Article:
However, the study also suggested a strong correlation between a lack of access to transportation and homelessness. To quote the study’s authors:

“The relationship between transportation and social mobility is stronger than that between mobility and several other factors, like crime, elementary-school test scores or the percentage of two-parent families in a community.”

This means that individuals who lack access to transportation are automatically more vulnerable to poverty, which leads to homelessness. 

Furthermore, low-income communities with insufficient public transit are also more prone to homelessness because they sport the highest levels of unemployment and offer the lowest wages overall.

Not having sufficient transportation can lead to homelessness in a wide variety of ways. Some of the most common include:

  • Inability to get to work on time, which could lead to unemployment, missed raises and promotional opportunities, and a reputation for tardiness that follows from one job to the next
  • Being pigeonholed into local employment positions that don’t pay a living wage
  • Losing too much time conducting everyday tasks due to insufficient transit options
  • Facing unfathomable barriers to education, healthcare, child care, and, in some cases, even nutritional foods

“I got kicked off the bus for not having an ID,” explained a stranded homeless man named Cornelius in an interview with Invisible People.

Getting kicked off of a Greyhound bus in the middle of his journey to Alabama was the tipping point that drove Cornelius into homelessness. He remained homeless for five years after the incident.

While his story might be unusual, it is a real-life example of how one bus ride could make all of the difference between having a stable place to live and falling unexpectedly into homelessness.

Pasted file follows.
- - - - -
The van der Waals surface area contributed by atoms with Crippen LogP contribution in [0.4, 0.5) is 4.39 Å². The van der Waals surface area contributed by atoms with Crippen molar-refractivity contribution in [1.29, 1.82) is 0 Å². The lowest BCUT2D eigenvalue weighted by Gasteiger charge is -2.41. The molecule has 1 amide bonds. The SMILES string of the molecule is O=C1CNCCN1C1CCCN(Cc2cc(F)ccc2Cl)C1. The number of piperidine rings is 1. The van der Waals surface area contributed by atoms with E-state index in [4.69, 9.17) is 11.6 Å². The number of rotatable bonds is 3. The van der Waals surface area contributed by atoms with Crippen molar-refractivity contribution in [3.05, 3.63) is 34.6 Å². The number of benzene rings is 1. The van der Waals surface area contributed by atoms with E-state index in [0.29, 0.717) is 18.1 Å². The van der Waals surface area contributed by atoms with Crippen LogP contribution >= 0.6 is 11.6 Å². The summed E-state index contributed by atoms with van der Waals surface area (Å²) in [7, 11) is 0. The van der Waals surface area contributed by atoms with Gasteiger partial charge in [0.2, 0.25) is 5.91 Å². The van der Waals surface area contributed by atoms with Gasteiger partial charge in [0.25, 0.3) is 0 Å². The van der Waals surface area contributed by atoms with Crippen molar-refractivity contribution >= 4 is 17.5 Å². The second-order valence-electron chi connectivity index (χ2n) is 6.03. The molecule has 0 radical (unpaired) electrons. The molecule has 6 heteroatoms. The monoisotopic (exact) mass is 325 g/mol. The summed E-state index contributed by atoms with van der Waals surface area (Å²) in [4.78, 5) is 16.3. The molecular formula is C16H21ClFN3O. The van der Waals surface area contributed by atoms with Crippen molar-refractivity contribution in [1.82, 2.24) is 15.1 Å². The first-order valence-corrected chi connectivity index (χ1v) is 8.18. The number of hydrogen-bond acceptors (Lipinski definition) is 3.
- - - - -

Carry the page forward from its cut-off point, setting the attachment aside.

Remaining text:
We Can’t Just Let This Ride: Talk to Your Lawmakers About the Right to Housing for All

Car ownership costs continue to increase, along with skyrocketing insurance rates and gas prices. With the median price of automobiles up 30% in just three years, the generation already priced out of homeownership is now experiencing immeasurable hardships in accessing transportation.

This is important because this lack of access to transportation can pave the way for even more homelessness in the future. Talk to your local lawmakers about creating social safety nets through transit and providing the right to housing for all.

Cynthia Griffith

Cynthia Griffith


Cynthia Griffith is a freelance writer dedicated to social justice and environmental issues.

Related Topics

Get the Invisible People newsletter


Homeless man sitting on sidewalk near Skid Row Los Angeles


homeless woman in Grants Pass


Police Force Homeless Man To Relocate Twice In 24 Hours


80-year-old Woman Homeless in Sad Diego

Miss Katie


street homelessness in California - homeless people more likely to end up back on the streets rather than permanent housing after interim housing programs

Audits Expose Failure of California’s Interim Housing Programs

Seattle Serial Killer targeting homeless people

Seattle Serial Killer Brutally Targets Homeless Victims

Increased homeownership could be on the horizon with proposed plan from President Biden

Biden Proposes Homeownership Plan as Affordability Hits All-Time Low

homelessness in wealthy American cities

Homelessness is Rampant in America’s Wealthiest Cities

Get the Invisible People newsletter